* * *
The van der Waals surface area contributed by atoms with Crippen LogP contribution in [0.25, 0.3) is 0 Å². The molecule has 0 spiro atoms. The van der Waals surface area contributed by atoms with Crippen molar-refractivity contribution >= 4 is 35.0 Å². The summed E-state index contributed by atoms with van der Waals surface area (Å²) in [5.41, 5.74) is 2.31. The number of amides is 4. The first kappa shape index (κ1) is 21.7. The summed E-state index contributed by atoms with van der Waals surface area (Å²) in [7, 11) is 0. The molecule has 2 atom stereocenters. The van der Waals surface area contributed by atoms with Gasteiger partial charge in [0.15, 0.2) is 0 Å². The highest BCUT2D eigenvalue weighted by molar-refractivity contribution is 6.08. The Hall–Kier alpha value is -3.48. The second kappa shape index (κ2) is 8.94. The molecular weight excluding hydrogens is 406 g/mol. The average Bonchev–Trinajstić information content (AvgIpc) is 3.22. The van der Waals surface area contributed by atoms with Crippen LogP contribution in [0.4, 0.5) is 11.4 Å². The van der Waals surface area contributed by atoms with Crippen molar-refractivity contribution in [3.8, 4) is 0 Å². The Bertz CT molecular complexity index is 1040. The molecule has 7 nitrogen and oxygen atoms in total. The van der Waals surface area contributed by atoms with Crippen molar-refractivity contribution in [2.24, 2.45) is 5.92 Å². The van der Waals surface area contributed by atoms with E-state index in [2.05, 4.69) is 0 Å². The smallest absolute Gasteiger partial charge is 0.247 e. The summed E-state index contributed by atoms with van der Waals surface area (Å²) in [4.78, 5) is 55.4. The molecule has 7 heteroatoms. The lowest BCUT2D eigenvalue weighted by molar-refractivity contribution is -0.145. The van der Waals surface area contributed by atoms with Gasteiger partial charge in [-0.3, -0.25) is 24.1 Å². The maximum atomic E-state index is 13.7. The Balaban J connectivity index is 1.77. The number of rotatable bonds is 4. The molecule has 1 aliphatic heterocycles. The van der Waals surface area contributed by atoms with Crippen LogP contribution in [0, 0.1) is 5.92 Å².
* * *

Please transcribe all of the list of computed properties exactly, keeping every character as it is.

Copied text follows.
The van der Waals surface area contributed by atoms with Crippen LogP contribution in [0.25, 0.3) is 0 Å². The molecule has 0 spiro atoms. The van der Waals surface area contributed by atoms with Crippen molar-refractivity contribution >= 4 is 35.0 Å². The summed E-state index contributed by atoms with van der Waals surface area (Å²) in [5.41, 5.74) is 2.31. The number of amides is 4. The first kappa shape index (κ1) is 21.7. The summed E-state index contributed by atoms with van der Waals surface area (Å²) in [7, 11) is 0. The molecule has 2 atom stereocenters. The van der Waals surface area contributed by atoms with Gasteiger partial charge in [0.15, 0.2) is 0 Å². The highest BCUT2D eigenvalue weighted by molar-refractivity contribution is 6.08. The Hall–Kier alpha value is -3.48. The second kappa shape index (κ2) is 8.94. The molecular weight excluding hydrogens is 406 g/mol. The average Bonchev–Trinajstić information content (AvgIpc) is 3.22. The van der Waals surface area contributed by atoms with Crippen LogP contribution in [0.4, 0.5) is 11.4 Å². The van der Waals surface area contributed by atoms with Crippen molar-refractivity contribution in [3.8, 4) is 0 Å². The Bertz CT molecular complexity index is 1040. The molecule has 7 nitrogen and oxygen atoms in total. The van der Waals surface area contributed by atoms with Crippen molar-refractivity contribution in [2.24, 2.45) is 5.92 Å². The van der Waals surface area contributed by atoms with E-state index in [2.05, 4.69) is 0 Å². The smallest absolute Gasteiger partial charge is 0.247 e. The summed E-state index contributed by atoms with van der Waals surface area (Å²) in [4.78, 5) is 55.4. The molecule has 7 heteroatoms. The lowest BCUT2D eigenvalue weighted by molar-refractivity contribution is -0.145. The van der Waals surface area contributed by atoms with Gasteiger partial charge in [-0.3, -0.25) is 24.1 Å². The maximum atomic E-state index is 13.7. The Balaban J connectivity index is 1.77. The number of rotatable bonds is 4. The molecule has 1 aliphatic heterocycles. The van der Waals surface area contributed by atoms with Crippen LogP contribution in [0, 0.1) is 5.92 Å².